What does it feel like to be on the brink of having a new regency published?
For a writer, it’s a mix of emotions when she gets back the galleys from an editor. Likely the author hasn’t looked at this manuscript in at least six months if not longer, and by this time, she is deep into another story. Chances are she’s written or edited more than one story since writing that manuscript.
So, the emotional link to that story is gone. It will hopefully be revived as she puts aside whatever other works in progress she has, and dives back into the story that is on a publisher’s schedule.
At this stage, the author must be able to accept an editor’s changes or suggestions–not always easy, since she has turned in a polished work. Now, the author reads an outsider’s opinion of her work. Didn’t they get it? Why don’t they like my hero/heroine/plot device/fill in the blank?
One must realize one’s editor is not one’s enemy, but a friend who wants to see the best possible story before it goes public.
So, bite the bullet and analyze one’s characters as dispassionately as one is able to at this point, and then try to make any changes necessary.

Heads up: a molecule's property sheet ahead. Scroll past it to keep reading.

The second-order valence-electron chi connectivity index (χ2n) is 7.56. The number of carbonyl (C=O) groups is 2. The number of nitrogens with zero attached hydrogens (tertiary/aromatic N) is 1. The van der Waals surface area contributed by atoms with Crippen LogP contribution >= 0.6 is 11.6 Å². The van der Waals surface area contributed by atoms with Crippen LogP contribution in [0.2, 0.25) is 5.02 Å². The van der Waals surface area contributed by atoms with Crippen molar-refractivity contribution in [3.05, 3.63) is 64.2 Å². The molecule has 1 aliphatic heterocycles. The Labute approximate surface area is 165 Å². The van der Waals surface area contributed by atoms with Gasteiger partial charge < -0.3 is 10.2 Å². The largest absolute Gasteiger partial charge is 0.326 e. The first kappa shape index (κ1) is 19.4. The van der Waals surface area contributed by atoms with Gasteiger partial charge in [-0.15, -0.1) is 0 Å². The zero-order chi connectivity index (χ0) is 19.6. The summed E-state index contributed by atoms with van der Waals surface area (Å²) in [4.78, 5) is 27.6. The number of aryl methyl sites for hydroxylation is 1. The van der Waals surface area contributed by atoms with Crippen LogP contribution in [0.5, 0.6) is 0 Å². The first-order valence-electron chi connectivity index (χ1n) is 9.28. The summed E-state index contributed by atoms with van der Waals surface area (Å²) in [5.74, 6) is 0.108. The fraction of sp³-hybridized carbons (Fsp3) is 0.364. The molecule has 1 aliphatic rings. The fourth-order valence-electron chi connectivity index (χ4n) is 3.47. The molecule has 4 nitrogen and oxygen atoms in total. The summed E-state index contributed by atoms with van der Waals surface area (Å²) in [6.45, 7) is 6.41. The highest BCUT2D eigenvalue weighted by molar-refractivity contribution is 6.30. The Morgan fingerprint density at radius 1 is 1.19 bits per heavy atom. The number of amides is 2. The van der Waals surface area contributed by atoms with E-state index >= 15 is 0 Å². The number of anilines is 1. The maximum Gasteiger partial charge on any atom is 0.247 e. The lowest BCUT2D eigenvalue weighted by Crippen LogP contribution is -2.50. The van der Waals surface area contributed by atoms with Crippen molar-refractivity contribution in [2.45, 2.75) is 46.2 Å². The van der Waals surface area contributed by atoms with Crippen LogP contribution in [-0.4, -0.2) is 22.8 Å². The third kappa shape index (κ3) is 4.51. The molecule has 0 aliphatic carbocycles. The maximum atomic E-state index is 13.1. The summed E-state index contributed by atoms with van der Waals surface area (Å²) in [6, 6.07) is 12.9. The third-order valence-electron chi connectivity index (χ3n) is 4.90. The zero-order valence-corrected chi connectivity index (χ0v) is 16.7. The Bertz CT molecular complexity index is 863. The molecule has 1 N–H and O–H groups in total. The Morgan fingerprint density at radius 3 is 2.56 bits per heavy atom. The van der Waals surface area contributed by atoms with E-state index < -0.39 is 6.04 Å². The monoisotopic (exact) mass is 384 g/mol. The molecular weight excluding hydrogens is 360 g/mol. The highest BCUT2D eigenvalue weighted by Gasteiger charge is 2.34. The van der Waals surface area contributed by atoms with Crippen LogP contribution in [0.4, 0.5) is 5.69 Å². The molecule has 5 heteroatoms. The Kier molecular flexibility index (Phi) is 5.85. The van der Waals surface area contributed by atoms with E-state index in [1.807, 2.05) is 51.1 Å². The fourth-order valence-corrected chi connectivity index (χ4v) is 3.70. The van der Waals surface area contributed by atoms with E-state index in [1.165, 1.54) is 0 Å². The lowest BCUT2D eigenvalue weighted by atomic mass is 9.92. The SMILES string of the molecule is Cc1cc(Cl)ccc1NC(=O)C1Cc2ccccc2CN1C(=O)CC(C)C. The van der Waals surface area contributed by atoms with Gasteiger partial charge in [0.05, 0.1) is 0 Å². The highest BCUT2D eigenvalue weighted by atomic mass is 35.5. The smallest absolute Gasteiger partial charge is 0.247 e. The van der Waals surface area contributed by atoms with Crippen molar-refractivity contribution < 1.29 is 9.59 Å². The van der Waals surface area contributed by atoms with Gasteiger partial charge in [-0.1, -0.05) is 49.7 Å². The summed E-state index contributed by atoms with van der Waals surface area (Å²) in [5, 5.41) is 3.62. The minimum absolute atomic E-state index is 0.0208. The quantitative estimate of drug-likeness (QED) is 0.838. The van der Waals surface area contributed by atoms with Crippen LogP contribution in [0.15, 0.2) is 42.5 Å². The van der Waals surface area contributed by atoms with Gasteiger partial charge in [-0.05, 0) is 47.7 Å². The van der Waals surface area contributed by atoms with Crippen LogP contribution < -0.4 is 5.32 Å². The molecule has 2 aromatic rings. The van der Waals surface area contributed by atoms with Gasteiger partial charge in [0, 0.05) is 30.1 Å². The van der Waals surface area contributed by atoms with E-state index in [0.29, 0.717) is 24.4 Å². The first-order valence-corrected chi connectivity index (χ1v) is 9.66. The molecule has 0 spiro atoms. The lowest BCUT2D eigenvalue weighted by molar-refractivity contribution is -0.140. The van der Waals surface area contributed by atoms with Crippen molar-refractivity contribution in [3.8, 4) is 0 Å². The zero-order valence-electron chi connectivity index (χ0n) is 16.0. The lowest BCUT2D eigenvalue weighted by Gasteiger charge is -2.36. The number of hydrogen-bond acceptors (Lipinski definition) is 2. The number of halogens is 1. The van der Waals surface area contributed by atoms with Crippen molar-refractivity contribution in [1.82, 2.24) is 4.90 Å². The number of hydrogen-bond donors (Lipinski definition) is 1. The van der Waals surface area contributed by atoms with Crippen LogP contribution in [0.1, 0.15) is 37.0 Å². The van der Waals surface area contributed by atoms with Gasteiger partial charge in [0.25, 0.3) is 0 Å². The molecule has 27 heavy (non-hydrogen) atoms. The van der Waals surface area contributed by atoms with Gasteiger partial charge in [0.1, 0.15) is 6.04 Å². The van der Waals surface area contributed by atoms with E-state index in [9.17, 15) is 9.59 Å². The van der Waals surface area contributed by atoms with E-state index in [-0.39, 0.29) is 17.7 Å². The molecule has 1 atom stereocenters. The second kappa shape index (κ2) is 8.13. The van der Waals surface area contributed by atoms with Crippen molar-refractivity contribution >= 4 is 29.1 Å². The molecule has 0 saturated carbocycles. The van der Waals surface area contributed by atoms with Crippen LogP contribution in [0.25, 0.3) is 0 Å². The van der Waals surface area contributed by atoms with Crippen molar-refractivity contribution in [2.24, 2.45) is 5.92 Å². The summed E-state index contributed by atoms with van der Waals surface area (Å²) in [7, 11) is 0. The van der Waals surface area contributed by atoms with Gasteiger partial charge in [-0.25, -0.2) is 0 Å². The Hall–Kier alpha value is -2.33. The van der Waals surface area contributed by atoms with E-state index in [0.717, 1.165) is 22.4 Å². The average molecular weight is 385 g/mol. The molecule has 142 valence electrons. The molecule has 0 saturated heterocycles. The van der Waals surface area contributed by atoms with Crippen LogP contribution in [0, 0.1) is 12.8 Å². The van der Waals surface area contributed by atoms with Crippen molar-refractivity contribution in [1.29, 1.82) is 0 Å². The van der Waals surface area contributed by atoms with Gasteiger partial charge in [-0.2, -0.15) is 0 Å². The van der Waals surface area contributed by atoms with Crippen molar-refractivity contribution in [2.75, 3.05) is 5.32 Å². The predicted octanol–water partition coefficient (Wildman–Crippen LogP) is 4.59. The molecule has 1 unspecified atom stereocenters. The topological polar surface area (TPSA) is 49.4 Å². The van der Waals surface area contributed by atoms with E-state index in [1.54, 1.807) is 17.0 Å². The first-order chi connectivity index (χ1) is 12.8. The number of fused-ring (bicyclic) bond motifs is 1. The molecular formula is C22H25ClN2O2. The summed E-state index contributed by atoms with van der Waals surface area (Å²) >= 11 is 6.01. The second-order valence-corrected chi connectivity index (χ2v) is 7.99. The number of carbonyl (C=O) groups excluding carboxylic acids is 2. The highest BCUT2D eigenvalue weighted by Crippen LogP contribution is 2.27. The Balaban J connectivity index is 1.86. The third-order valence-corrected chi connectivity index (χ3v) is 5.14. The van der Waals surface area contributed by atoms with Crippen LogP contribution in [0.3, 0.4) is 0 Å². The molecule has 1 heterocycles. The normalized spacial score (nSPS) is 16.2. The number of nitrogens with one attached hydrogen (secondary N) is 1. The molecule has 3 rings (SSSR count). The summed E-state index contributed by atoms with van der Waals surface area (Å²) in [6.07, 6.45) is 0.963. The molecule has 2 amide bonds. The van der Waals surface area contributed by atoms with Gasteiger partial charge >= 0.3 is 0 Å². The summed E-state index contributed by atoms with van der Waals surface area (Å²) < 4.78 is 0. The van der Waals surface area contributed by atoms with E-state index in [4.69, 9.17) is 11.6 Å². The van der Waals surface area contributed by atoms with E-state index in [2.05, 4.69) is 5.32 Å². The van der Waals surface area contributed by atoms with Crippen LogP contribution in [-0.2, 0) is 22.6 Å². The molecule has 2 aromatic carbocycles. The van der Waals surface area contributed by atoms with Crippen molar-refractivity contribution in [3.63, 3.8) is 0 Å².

I’m down to the final twenty pages of this process before the manuscript gets emailed back to the editor. The next time I see my story, it will be only for a final proofreading. Then a few months later, it will be the real thing, available to readers.
It’s a long process from initial idea to final product, whether one self-publishes a book or has it published through a publisher. Lots of birth pains in the process. But what a relief to read a story that flows, where the characters are believable and the plot escalates, keeping the reader reading.